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LETTER TO EDITOR
Year : 2020  |  Volume : 68  |  Issue : 4  |  Page : 941--942

Hypoxic Ischemic Encephalopathy or Metabolic Etiology—MRI as a Clue to Diagnosis

Ranjana Mishra1, Jyotsna Verma1, Swapnil Sheth2, IC Verma1, Ratna Dua Puri1,  
1 Department of Medical Genetics and Genomics, Institute of Medical Genetics and Genomics, Rajinder Nagar, New Delhi, India
2 Department of Radiology, Sir Ganga Ram Hospital, Rajinder Nagar, New Delhi, India

Correspondence Address:
Dr. Ratna Dua Puri
Chairperson and Senior Consultant, Institute of Medical Genetics and Genomics, Sir Ganga Ram Hospital, Rajinder Nagar, New Delhi - 110 060
India




How to cite this article:
Mishra R, Verma J, Sheth S, Verma I C, Puri RD. Hypoxic Ischemic Encephalopathy or Metabolic Etiology—MRI as a Clue to Diagnosis.Neurol India 2020;68:941-942


How to cite this URL:
Mishra R, Verma J, Sheth S, Verma I C, Puri RD. Hypoxic Ischemic Encephalopathy or Metabolic Etiology—MRI as a Clue to Diagnosis. Neurol India [serial online] 2020 [cited 2020 Nov 25 ];68:941-942
Available from: https://www.neurologyindia.com/text.asp?2020/68/4/941/293478


Full Text



Sir,

Molybdenum cofactor deficiency (MOCD) is a life-threatening, pan-ethnic, rare autosomal recessive disorder. We report a 6-month-old girl with infantile onset intractable seizures, severe psychomotor retardation, and a similarly affected male sibling. Characteristic dysmorphism included microcephaly, dolicocephaly, prominent sagittal and metopic sutures, deep-set eyes, puffy cheeks, and gum hypertrophy. There was axial hypotonia, appendicular hypertonia, scissoring of lower limbs, and hyperreflexia. A previously performed cranial computed tomography reported hypoxic ischemic encephalopathy (HIE). MRI brain showed severe cystic encephalomalacic changes involving the fronto- parietal region, atrophy of bilateral basal ganglia, chronic lacunar infarct in bilateral thalami, dysgenetic corpus callosum, and brainstem atrophy with flattening of the pons [Figure 1] and [Figure 2]. The significant cerebral volume loss was unusual for HIE at this age and was suggestive of MOCD or isolated sulfite-oxidase deficiency (ISUOD). The urine metabolic screen for sulfite oxidase deficiency was negative. If this test is done on a stored sample, it can be false negative as urinary sulfite is unstable. A repeat on a fresh urine sample was positive, suggesting ISUOD or MOCD. This was confirmed by demonstrating a S-Sulfocysteine peak in urine by quantitative ultra-performance liquid chromatography. Low uric acid levels and low homocysteine levels suggested MOCD over ISUOD.{Figure 1}{Figure 2}

Neuroimaging features of diffuse encephalomalacia with involvement of basal ganglia and thalami, and particularly the subcortical cysts in an infant with refractory seizures, are suggestive of MOCD rather than HIE.[1] This characteristic MRI phenotype was present in the patient and served as the first clue to diagnosis.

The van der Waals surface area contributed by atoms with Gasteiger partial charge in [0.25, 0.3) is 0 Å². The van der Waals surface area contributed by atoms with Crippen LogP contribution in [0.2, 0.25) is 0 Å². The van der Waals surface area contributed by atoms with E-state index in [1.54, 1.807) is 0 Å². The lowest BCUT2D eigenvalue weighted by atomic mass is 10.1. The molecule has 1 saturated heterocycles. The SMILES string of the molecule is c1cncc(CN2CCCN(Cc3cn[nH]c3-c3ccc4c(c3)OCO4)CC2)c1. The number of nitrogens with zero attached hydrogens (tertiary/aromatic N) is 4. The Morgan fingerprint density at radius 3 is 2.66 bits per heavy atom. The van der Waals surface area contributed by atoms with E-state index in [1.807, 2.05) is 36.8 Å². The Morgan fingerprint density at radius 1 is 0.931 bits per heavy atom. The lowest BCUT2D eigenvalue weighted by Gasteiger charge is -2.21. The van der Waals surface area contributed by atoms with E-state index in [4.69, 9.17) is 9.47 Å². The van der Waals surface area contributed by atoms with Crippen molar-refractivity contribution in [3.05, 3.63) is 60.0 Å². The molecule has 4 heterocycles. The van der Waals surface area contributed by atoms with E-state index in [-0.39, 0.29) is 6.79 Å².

Molecular testing confirmed a previously reported,[2] homozygous pathogenic mutation- c.45T>A in the MOCS2 gene, consistent with a diagnosis of MOCD type B. There is only one reported case of a prenatal ultrasound at 35 weeks' gestation that revealed multiple subcortical cavities, ventriculomegaly, dysgenetic corpus callosum, hypoplastic cerebellum, and an enlarged cisterna magna, in a patient of MOCD.[3] Therapy with cyclic pyranopterin monophosphate for type A MOCD is available for patients diagnosed early.[4]

MOCD carries a poor prognosis and if a mutation is identified in the proband, a prenatal diagnosis can be offered at 11 weeks of gestation.

In conclusion, MOCD must be considered in all infants with microcephaly, facial dysmorphism, and refractory seizures. A urine sulfite dipstick test is recommended in such cases which can be corroborated with a low uric acid level. Also, genotyping helps prevention of recurrence by prenatal diagnosis.

Declaration of patient consent

The authors certify that they have obtained all appropriate patient consent forms. In the form the patient(s) has/have given his/her/their consent for his/her/their images and other clinical information to be reported in the journal. The patients understand that their names and initials will not be published and due efforts will be made to conceal their identity, but anonymity cannot be guaranteed.

Financial support and sponsorship

Nil.

Conflicts of interest

There are no conflicts of interest.

References

1Topcu M, Coskun T, Haliloglu G, Saatci I. Molybdenum cofactor deficiency: Report of three cases presenting as hypoxic–ischemic encephalopathy. J Child Neurol 2001;16:264-70.
2Reiss J, Johnson JL. Mutations in the molybdenum cofactor biosynthetic genes MOCS1, MOCS2, and GEPH. Hum Mutat 2003;21:569-76.
3Carmi-Nawi N, Malinger G, Mandel H, Ichida K, Lerman-Sagie T, Lev D. Prenatal brain disruption in molybdenum cofactor deficiency. J Child Neurol 2011;4:460-4.
4Hitzert MM, Bos AF, Bergman KA, Veldman A, Schwarz G, Santamaria-Araujo JA, et al. Favorable outcome in a newborn with molybdenum cofactor type A deficiency treated with cPMP. Pediatrics 2012;130:e1005-10.